“During the day the sun rises in the East and sets in the West. So in the morning it’s in the East and that tells us where East is!”

Natural History:
Describe a bird we read about this term, and tell me what you know about it.  
“A mourning dove has some kind of milk in its throat that its body develops.  (Should I say that? Develops?  I think it’s a nice word.) It’s very easy for me to spot them and one time I spotted one on the roof of Trader Joe’s.  I also have seen one on our neighbor’s roof when we were just walking around the circle.  We stood by it and we made its call to it and it called back to us several times.  We see them in our yard also.  They’re rather big and they’re sort of the color of a sparrow but a little lighter brownish.  As I was saying they have sort of a milky thing in their throat and it holds there so when the babies are hungry they have very long beaks so they can put them down their parents’ mouth.  I was wondering if it hurts them to have their babies’ beaks go down their mouth but I don’t think it does.  The parents find grain seeds and swallow them, and it makes a seed cereal for the babies in their own bodies.  When the babies are hungry they spit it back up into their mouths for them.   It’s like bubbling over into someone else’s mouth. Mama showed me a picture of them doing it.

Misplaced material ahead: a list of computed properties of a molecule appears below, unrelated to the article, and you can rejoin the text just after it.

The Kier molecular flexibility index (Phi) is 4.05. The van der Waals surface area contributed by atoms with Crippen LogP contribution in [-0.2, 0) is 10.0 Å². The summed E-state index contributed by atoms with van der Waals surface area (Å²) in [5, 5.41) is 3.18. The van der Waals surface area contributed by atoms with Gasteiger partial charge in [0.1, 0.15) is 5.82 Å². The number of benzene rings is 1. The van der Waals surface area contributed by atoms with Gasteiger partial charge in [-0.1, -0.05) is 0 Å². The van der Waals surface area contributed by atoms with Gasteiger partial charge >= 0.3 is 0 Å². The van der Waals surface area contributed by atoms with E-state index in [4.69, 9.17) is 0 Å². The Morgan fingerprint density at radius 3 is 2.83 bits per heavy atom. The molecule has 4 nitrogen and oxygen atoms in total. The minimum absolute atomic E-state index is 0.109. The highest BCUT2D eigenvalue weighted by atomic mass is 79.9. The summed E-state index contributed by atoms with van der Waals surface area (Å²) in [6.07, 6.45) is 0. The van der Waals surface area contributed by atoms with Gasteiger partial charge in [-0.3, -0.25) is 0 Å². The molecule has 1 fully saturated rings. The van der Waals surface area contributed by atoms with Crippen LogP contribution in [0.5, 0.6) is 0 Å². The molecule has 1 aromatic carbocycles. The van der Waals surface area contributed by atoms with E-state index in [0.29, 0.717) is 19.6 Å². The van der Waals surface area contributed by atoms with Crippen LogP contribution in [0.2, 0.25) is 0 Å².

{She accurately imitated the mourning dove call.}

Describe your favorite hike from this winter.  Where did we go? What did you notice / find?
“One day we went in search of amphibians: peepers, salamanders, and wood frogs and amphibians of all kinds.  We went with a group of people, and some of the older kids found things that Marie and I did not find, like salamanders and a peeper.  The peeper was missing one of its front legs! It might have been hurt in some kind of accident.  We went near all kinds of vernal pools.  The man who was leading us had tall boots and could walk into the water.  He broke a branch off and put it in a tub of water. The branch had wood frog eggs on it. We all got to feel them.  One girl felt them and said they felt like jelly and I felt them and she was right, it felt exactly like jelly.  They felt also kind of like water beads.  We also saw salamander eggs from another vernal pool. They were a little bit tinier. They had little tiny black dots inside and they felt like water beads too.  We saw four or five vernal pools on that hike.”